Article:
Addison Gallery of American Art, Phillips Academy - White Wall

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Image of White Wall

Mel Kendrick , b. Jul 28, 1949

White Wall

16 x 5 x 6 1/2 in. (41 x 13 x 17 cm)

Medium and Support: Oiled mahogany, gesso, and graphite on metal base
Credit Line: Addison Gallery of American Art, Phillips Academy, Andover, MA, gift of the artist (PA 1967), Addison Art Drive
Accession Number: 1991.17


When he began his searching inquiry into the meaning and nature of sculpture, Mel Kendrick found his aesthetic yardsticks in Minimal and Conceptual art of the late 1960s and early 1970s. Kendrick was very much interested in certain influential artists in those movements, including Carl Andre, Robert Morris, Tony Smith, and Robert Smithson. He got from them a sense of the importance of considering one’s own creative activity within a self-imposed operational framework of problem-solving and making things that make still other things happen. It was in the floor and wall pieces of the 1970s that Kendrick first defined what the issues for him were going to be. In his dealings with the grid and tilting structures with which he started, he went beyond a narrow formal scope. However reductive and logical the early wooden constructions might have appeared at first glance, there was always an edge, a kind of quirkiness that set his works apart. This can be appreciated in Behind the Cross, 1982, the last of the wall pieces, and according to the artist himself the “culmination” of the entire group.1

In the context of the time, Behind the Cross marked Kendrick’s considerable contribution to one of the few major tendencies that held the attention of the pluralistic art scene of the early 1980s. It was a particularly riveting example of the new category of relief involved with crossing boundaries, those that had traditionally been thought to separate the different fine-art media. While it was dimensional and constructed like a sculpture, it hung like a painting, and had surfaces which had been treated to heighten both pictorial and graphic effects. The white passages and accents had been made by filling holes and grooves in the poplar with plaster, while the rich black tones were obtained from staining the wood with india ink. Although Behind the Cross was inspired by a specific experience, which Kendrick acknowledged in the title, its strong physical properties represented a synthesis of the general language of shapes and structures belonging to the floor and wall pieces. Kendrick has recalled how in visiting churches in Italy he was most struck by the view of the back of many of the Renaissance crucifixes, which showed how the body of Christ “was hidden by the structure of the cross except the unattached extremities, ie. elbows, knees and head.”2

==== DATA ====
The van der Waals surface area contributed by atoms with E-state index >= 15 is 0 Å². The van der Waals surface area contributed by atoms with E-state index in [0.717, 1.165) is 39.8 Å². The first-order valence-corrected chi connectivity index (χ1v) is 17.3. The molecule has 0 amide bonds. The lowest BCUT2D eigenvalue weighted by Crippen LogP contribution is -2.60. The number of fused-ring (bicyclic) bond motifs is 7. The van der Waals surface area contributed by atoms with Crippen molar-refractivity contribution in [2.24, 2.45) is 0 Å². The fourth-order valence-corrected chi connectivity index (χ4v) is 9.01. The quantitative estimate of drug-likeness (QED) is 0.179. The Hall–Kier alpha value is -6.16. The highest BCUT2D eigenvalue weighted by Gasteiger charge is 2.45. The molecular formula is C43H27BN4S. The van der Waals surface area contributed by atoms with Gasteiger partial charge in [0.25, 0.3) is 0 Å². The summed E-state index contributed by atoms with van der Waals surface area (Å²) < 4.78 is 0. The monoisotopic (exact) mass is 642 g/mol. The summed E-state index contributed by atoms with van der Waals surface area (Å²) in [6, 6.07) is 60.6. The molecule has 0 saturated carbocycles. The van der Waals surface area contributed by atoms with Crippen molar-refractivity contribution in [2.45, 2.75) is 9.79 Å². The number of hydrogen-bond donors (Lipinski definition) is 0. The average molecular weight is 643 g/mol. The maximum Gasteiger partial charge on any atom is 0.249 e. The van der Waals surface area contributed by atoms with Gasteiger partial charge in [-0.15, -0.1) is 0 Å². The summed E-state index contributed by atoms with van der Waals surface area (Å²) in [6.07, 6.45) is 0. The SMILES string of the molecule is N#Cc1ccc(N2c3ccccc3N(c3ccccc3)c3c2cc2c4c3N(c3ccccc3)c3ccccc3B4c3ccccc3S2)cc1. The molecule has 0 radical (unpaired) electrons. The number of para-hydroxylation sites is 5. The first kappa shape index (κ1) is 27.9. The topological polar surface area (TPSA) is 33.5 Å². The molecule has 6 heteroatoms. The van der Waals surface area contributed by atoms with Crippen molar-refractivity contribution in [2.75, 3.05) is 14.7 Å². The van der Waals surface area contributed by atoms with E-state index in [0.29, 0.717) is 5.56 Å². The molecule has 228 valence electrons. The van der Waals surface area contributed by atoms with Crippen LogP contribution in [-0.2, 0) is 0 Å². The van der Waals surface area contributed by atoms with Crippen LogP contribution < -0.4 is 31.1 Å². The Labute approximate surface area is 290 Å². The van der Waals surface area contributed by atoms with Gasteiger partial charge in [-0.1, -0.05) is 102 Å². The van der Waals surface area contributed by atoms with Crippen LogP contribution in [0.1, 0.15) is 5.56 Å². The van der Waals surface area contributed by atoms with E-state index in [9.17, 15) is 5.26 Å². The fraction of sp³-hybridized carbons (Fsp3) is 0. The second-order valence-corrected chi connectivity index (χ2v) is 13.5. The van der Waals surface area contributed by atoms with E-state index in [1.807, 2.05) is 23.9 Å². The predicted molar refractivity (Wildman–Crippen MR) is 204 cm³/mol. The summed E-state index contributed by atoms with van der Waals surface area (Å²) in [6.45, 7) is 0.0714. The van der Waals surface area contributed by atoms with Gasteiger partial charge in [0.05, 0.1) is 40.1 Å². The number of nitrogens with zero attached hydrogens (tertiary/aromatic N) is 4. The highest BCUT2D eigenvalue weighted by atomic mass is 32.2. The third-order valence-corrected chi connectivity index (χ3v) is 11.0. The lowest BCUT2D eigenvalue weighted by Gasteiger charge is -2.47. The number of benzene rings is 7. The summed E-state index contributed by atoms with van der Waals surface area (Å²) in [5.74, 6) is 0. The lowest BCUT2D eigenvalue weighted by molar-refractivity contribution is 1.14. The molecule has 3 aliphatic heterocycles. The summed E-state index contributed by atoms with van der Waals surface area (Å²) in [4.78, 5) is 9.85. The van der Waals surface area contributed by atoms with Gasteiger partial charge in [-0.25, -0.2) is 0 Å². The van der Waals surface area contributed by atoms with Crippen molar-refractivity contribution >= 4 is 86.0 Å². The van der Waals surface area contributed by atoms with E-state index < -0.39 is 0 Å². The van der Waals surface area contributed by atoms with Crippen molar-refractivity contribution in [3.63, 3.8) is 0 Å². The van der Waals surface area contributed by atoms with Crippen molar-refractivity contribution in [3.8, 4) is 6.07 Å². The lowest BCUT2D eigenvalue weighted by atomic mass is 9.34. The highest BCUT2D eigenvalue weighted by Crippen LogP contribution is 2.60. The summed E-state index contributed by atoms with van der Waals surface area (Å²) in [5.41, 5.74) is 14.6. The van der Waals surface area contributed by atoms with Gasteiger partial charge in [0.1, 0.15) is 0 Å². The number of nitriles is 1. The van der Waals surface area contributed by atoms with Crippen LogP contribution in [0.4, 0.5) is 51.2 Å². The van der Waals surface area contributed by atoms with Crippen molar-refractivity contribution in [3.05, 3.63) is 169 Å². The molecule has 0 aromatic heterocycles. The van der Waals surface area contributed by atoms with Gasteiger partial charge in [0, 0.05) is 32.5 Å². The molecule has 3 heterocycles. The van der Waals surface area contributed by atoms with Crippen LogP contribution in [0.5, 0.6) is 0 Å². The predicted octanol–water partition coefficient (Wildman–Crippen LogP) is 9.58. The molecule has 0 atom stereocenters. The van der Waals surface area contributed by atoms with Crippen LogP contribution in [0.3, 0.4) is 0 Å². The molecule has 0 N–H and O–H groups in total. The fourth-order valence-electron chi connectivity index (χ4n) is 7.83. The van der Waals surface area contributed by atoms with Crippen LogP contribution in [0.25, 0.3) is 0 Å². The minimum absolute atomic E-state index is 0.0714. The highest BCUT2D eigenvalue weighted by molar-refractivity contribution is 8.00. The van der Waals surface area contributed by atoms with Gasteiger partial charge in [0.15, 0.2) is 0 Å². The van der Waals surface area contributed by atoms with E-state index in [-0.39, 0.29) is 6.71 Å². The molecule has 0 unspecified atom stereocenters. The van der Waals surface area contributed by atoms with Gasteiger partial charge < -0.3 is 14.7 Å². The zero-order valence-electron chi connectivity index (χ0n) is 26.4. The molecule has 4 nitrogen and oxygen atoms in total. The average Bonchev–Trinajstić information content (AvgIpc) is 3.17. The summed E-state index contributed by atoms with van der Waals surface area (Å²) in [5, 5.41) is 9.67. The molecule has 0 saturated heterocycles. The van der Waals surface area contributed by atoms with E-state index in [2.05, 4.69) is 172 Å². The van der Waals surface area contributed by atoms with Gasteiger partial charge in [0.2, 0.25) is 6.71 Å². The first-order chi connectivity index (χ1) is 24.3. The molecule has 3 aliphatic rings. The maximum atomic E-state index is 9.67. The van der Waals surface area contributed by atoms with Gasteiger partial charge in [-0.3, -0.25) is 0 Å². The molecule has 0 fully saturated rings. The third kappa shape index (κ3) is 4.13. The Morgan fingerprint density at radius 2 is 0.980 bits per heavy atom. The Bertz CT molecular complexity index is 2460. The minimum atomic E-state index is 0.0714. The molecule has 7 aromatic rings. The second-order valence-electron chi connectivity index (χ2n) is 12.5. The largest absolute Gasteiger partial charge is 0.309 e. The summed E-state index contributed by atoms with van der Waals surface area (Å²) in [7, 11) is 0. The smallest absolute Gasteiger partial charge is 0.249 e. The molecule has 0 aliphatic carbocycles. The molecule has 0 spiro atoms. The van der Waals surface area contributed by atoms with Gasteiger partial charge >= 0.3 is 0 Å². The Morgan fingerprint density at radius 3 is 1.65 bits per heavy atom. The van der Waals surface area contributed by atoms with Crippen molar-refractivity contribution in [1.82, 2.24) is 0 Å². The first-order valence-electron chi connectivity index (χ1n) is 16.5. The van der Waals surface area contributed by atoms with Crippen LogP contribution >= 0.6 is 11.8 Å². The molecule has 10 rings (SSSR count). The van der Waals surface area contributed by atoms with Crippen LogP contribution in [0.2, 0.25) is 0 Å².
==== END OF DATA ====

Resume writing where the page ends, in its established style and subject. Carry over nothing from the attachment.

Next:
In some respects, Behind the Cross, with its twisting curves and vivid suggestion of movement reaching out into the surrounding space, was indicative of the direction that Kendrick’s sculpture would take next off the wall. In 1983 he started the group known as the Small Wood Works, in which he continued the crossing of media boundaries, while building up a new language of objects.

White Wall, 1984, presents a revealing example of Kendrick’s intentions and methods in this group. It is a primary demonstration of his interest in connections between sculpture and drawing. This emerged as a key concern in the Small Wood Works, and it is fascinating to count some of the ways that drawing has been applied in White Wall. The direct and gestural manner in which the saw has been allowed to cut into the mahogany block and create serrated contours might well be interpreted as an instance of drawing in wood. And the notion of sculpture as drawing has been affirmed in how surfaces have been used in those areas that have been gessoed to make it easier to see the graphite marks made on them. Then the idea of drawing can also be seen as embodied in the intimate size of this object. In his large-scale sculpture, as well as in recent works on paper, Kendrick has continued to investigate the relationship of sculpture and drawing. His talent for bringing insight and illumination to this and other critical issues has made him one of the most respected figures in his generation of artists.

Ronny Cohen, Addison Gallery of American Art: 65 Years, A Selective Catalogue (Andover, Massachusetts: Addison Gallery of American Art, 1996), pp. 413-14

1. Mel Kendrick, interview with the author, 30 August 1995.

2. Mel Kendrick, artist questionnaire, June 1995, Addison Gallery Archives.

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